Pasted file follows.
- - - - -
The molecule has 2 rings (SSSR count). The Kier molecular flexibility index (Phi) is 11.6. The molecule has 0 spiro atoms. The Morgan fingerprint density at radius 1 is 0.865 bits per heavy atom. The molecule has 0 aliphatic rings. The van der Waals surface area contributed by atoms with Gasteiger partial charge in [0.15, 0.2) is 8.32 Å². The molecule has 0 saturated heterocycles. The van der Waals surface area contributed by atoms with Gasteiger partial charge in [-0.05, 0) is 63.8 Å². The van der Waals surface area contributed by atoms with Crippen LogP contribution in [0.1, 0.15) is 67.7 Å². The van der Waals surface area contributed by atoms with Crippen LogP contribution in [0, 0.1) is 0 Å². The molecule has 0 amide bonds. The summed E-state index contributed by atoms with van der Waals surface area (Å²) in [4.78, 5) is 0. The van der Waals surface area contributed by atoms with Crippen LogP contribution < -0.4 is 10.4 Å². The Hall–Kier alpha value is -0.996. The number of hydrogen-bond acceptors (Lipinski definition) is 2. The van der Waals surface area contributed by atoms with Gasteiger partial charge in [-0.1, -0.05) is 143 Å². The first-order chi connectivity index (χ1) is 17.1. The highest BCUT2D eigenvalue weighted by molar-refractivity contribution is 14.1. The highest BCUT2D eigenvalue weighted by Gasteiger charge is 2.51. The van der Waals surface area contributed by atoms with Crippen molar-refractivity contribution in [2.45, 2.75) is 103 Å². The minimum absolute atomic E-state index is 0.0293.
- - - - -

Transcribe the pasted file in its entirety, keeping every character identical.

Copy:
The molecule has 2 rings (SSSR count). The Kier molecular flexibility index (Phi) is 11.6. The molecule has 0 spiro atoms. The Morgan fingerprint density at radius 1 is 0.865 bits per heavy atom. The molecule has 0 aliphatic rings. The van der Waals surface area contributed by atoms with Gasteiger partial charge in [0.15, 0.2) is 8.32 Å². The molecule has 0 saturated heterocycles. The van der Waals surface area contributed by atoms with Gasteiger partial charge in [-0.05, 0) is 63.8 Å². The van der Waals surface area contributed by atoms with Crippen LogP contribution in [0.1, 0.15) is 67.7 Å². The van der Waals surface area contributed by atoms with Crippen LogP contribution in [0, 0.1) is 0 Å². The molecule has 0 amide bonds. The summed E-state index contributed by atoms with van der Waals surface area (Å²) in [4.78, 5) is 0. The van der Waals surface area contributed by atoms with Crippen LogP contribution < -0.4 is 10.4 Å². The Hall–Kier alpha value is -0.996. The number of hydrogen-bond acceptors (Lipinski definition) is 2. The van der Waals surface area contributed by atoms with Gasteiger partial charge in [-0.1, -0.05) is 143 Å². The first-order chi connectivity index (χ1) is 17.1. The highest BCUT2D eigenvalue weighted by molar-refractivity contribution is 14.1. The highest BCUT2D eigenvalue weighted by Gasteiger charge is 2.51. The van der Waals surface area contributed by atoms with Crippen molar-refractivity contribution in [2.45, 2.75) is 103 Å². The minimum absolute atomic E-state index is 0.0293.